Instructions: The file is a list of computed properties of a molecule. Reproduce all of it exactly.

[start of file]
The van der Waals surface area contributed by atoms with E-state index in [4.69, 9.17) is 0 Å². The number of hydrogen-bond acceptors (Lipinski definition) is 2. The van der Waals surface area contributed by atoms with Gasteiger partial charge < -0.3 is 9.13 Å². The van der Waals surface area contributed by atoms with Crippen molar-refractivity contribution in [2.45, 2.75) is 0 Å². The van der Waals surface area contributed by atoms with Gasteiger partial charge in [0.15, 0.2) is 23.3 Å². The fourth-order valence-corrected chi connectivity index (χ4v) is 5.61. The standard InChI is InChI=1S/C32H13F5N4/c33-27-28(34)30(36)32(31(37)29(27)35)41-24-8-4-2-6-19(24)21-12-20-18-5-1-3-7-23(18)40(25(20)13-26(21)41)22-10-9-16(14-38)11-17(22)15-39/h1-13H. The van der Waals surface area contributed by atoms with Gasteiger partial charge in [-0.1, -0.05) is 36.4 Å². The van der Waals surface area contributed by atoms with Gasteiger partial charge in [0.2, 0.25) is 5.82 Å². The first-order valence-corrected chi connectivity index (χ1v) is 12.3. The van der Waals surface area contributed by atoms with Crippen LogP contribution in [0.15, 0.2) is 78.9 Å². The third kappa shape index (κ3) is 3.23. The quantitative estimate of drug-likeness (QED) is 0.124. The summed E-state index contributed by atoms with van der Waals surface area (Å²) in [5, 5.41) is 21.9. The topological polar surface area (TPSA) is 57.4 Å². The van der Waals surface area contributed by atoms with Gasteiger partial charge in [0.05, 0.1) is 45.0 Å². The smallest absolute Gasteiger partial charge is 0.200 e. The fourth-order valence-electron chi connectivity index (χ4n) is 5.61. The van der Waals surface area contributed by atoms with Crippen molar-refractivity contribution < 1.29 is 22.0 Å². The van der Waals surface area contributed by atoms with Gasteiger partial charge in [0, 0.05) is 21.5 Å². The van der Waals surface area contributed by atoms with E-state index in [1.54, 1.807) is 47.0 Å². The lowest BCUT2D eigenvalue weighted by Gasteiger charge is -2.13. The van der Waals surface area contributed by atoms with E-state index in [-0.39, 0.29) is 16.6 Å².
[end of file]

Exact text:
The van der Waals surface area contributed by atoms with E-state index in [4.69, 9.17) is 0 Å². The number of hydrogen-bond acceptors (Lipinski definition) is 2. The van der Waals surface area contributed by atoms with Gasteiger partial charge < -0.3 is 9.13 Å². The van der Waals surface area contributed by atoms with Crippen molar-refractivity contribution in [2.45, 2.75) is 0 Å². The van der Waals surface area contributed by atoms with Gasteiger partial charge in [0.15, 0.2) is 23.3 Å². The fourth-order valence-corrected chi connectivity index (χ4v) is 5.61. The standard InChI is InChI=1S/C32H13F5N4/c33-27-28(34)30(36)32(31(37)29(27)35)41-24-8-4-2-6-19(24)21-12-20-18-5-1-3-7-23(18)40(25(20)13-26(21)41)22-10-9-16(14-38)11-17(22)15-39/h1-13H. The van der Waals surface area contributed by atoms with Gasteiger partial charge in [-0.1, -0.05) is 36.4 Å². The van der Waals surface area contributed by atoms with Gasteiger partial charge in [0.2, 0.25) is 5.82 Å². The first-order valence-corrected chi connectivity index (χ1v) is 12.3. The van der Waals surface area contributed by atoms with Crippen LogP contribution in [0.15, 0.2) is 78.9 Å². The third kappa shape index (κ3) is 3.23. The quantitative estimate of drug-likeness (QED) is 0.124. The summed E-state index contributed by atoms with van der Waals surface area (Å²) in [5, 5.41) is 21.9. The topological polar surface area (TPSA) is 57.4 Å². The van der Waals surface area contributed by atoms with Gasteiger partial charge in [0.05, 0.1) is 45.0 Å². The smallest absolute Gasteiger partial charge is 0.200 e. The fourth-order valence-electron chi connectivity index (χ4n) is 5.61. The van der Waals surface area contributed by atoms with Crippen molar-refractivity contribution < 1.29 is 22.0 Å². The van der Waals surface area contributed by atoms with Gasteiger partial charge in [0, 0.05) is 21.5 Å². The van der Waals surface area contributed by atoms with E-state index in [1.54, 1.807) is 47.0 Å². The lowest BCUT2D eigenvalue weighted by Gasteiger charge is -2.13. The van der Waals surface area contributed by atoms with E-state index in [-0.39, 0.29) is 16.6 Å².